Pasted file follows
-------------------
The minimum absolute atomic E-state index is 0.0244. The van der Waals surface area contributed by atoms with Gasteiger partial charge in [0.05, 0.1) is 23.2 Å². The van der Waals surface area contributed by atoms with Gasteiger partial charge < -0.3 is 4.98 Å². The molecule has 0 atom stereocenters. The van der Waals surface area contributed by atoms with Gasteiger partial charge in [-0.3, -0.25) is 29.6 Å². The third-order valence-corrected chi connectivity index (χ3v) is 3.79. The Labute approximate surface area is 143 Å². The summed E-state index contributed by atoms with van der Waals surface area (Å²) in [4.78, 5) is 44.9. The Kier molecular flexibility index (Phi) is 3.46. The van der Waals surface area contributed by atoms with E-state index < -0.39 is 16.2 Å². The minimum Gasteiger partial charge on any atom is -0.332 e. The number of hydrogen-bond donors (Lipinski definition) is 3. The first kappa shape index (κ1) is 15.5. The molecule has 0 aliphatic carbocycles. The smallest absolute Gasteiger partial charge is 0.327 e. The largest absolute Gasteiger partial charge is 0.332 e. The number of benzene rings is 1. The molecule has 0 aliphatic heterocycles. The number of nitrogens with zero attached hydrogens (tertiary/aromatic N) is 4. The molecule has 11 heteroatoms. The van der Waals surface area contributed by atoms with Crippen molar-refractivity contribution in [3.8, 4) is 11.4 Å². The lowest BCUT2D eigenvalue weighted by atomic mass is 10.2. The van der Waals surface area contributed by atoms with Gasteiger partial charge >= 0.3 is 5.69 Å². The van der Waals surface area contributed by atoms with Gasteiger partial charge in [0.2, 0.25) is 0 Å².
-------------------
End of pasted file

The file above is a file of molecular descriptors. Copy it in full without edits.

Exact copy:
The minimum absolute atomic E-state index is 0.0244. The van der Waals surface area contributed by atoms with Gasteiger partial charge in [0.05, 0.1) is 23.2 Å². The van der Waals surface area contributed by atoms with Gasteiger partial charge < -0.3 is 4.98 Å². The molecule has 0 atom stereocenters. The van der Waals surface area contributed by atoms with Gasteiger partial charge in [-0.3, -0.25) is 29.6 Å². The third-order valence-corrected chi connectivity index (χ3v) is 3.79. The Labute approximate surface area is 143 Å². The summed E-state index contributed by atoms with van der Waals surface area (Å²) in [4.78, 5) is 44.9. The Kier molecular flexibility index (Phi) is 3.46. The van der Waals surface area contributed by atoms with E-state index < -0.39 is 16.2 Å². The minimum Gasteiger partial charge on any atom is -0.332 e. The number of hydrogen-bond donors (Lipinski definition) is 3. The first kappa shape index (κ1) is 15.5. The molecule has 0 aliphatic carbocycles. The smallest absolute Gasteiger partial charge is 0.327 e. The largest absolute Gasteiger partial charge is 0.332 e. The number of benzene rings is 1. The molecule has 0 aliphatic heterocycles. The number of nitrogens with zero attached hydrogens (tertiary/aromatic N) is 4. The molecule has 11 heteroatoms. The van der Waals surface area contributed by atoms with Crippen molar-refractivity contribution in [3.8, 4) is 11.4 Å². The lowest BCUT2D eigenvalue weighted by atomic mass is 10.2. The van der Waals surface area contributed by atoms with Gasteiger partial charge >= 0.3 is 5.69 Å². The van der Waals surface area contributed by atoms with Gasteiger partial charge in [0.2, 0.25) is 0 Å².